Nature's Table
The more we take the more there is to take, to a point...

Phil Henshaw   contact  5/39/09

Nature's business plan begins with the growth of complex relationships, like organisms, families, businesses, ecologies.   Each whole unit is composed of lots of independently organized parts.   Growing things get bigger at first , by ever bigger steps, due to the the growing responsiveness of the larger system they are in, small efforts resulting in larger opportunity, like discovering a smile is returned by a bigger one, that is contagious.   Both quantity and quality of responses multiply.

a family succeeds in business; a business in its technology; a technology in nature, or not.  
each starts finding multiplying opportunity in their environments, and then responds to other signals from the whole, or not

the quality of increasing responses eventually declines,
and then taking more quantity drives the quality further down

This page is about why the limits of growth when systems ignore the signals is internal conflict within themselves, families torn apart by demands on each other for imagined obligations they can't fulfill.   Now world markets control all resource prices, and resources like food, water and fuel are being found in lower quantity and quality.   What is happening is the high productivity businesses and people are inventing new, more expensive technologies for continuing to increase their own resource uses.   That systematically pushes up the price of resources for themselves and others who are not inclined to expand their uses of the earth beyond the earth's natural responses to us.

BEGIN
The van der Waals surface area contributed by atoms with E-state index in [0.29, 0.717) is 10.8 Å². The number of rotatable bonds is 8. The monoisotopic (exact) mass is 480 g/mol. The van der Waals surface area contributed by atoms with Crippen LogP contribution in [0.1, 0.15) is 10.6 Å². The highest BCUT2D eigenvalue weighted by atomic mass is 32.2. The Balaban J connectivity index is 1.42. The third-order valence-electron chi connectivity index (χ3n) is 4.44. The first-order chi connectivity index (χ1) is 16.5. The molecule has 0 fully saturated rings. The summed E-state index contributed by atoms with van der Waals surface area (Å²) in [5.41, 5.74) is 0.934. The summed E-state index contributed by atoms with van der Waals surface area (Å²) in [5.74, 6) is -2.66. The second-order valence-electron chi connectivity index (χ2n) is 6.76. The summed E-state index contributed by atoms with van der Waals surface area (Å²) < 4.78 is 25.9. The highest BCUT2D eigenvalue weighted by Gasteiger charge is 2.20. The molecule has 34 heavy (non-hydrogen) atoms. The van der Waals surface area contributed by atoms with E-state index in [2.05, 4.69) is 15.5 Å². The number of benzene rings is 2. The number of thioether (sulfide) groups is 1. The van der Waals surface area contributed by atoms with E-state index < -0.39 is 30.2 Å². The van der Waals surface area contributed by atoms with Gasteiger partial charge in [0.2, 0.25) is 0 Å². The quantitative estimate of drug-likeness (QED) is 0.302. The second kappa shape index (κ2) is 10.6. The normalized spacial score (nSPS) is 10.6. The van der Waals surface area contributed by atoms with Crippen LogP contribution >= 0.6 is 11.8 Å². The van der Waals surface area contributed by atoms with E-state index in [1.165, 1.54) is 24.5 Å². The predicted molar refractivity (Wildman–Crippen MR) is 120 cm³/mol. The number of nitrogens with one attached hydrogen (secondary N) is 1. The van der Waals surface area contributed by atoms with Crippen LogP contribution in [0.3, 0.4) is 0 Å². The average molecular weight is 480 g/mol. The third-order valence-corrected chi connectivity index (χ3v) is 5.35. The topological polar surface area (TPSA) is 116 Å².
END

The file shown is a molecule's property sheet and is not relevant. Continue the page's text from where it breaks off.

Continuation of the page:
This page is about knowing who you are in this unfolding tragedy, your role in the play.   Multiplying "good" had become a disaster.    What seems to be "directing" the play at the moment is that nearly global misunderstanding.  It's a belief system that nature is a 'prop' in our human play rather than our most important partner.    Our leaders hire experts who say so, "more good" is always better, and most people believe some can make nature ever more responsive.    The tragedy is that does seem true, and that "someone" are the people most actively driving up the cost of existence for everyone else.    It will backfire, of course.   The greater tragedy is how we hold these example of "success" as the model to follow for everyone else too.   That means it will backfire much bigger than it would otherwise.  

If you want to help, one important thing is to figure out why people would look up from their sure beliefs to question and wonder about  "far away signals" from an environment that entirely ignores our social customs.   Our social customs are organized around "more good = better", the money thing, and now that that is untrue as a whole we need to really question everything we represent and think is right.    Nature has a language of many independently interacting parts, each with their own local language, parts that learn about each other.